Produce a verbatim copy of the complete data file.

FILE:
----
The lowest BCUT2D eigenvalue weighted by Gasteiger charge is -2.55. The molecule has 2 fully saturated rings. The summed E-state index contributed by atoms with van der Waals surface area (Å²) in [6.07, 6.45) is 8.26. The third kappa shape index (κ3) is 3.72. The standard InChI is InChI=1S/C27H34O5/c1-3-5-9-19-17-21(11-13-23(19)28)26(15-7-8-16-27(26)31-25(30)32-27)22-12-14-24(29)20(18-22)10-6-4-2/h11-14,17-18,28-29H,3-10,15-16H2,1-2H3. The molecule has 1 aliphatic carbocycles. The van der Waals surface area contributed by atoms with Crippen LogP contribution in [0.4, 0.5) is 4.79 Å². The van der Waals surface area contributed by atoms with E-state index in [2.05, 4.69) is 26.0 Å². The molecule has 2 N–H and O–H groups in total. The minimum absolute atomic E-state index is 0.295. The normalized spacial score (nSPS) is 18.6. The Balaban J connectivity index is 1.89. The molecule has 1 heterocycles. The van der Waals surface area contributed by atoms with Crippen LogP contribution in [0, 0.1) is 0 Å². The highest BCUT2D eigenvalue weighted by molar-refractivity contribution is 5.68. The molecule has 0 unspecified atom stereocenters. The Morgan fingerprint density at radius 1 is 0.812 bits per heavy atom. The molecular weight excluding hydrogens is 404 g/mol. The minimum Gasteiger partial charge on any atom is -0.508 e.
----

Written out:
The lowest BCUT2D eigenvalue weighted by Gasteiger charge is -2.55. The molecule has 2 fully saturated rings. The summed E-state index contributed by atoms with van der Waals surface area (Å²) in [6.07, 6.45) is 8.26. The third kappa shape index (κ3) is 3.72. The standard InChI is InChI=1S/C27H34O5/c1-3-5-9-19-17-21(11-13-23(19)28)26(15-7-8-16-27(26)31-25(30)32-27)22-12-14-24(29)20(18-22)10-6-4-2/h11-14,17-18,28-29H,3-10,15-16H2,1-2H3. The molecule has 1 aliphatic carbocycles. The van der Waals surface area contributed by atoms with Crippen LogP contribution in [0.4, 0.5) is 4.79 Å². The van der Waals surface area contributed by atoms with E-state index in [2.05, 4.69) is 26.0 Å². The molecule has 2 N–H and O–H groups in total. The minimum absolute atomic E-state index is 0.295. The normalized spacial score (nSPS) is 18.6. The Balaban J connectivity index is 1.89. The molecule has 1 heterocycles. The van der Waals surface area contributed by atoms with Crippen LogP contribution in [0, 0.1) is 0 Å². The highest BCUT2D eigenvalue weighted by molar-refractivity contribution is 5.68. The molecule has 0 unspecified atom stereocenters. The Morgan fingerprint density at radius 1 is 0.812 bits per heavy atom. The molecular weight excluding hydrogens is 404 g/mol. The minimum Gasteiger partial charge on any atom is -0.508 e.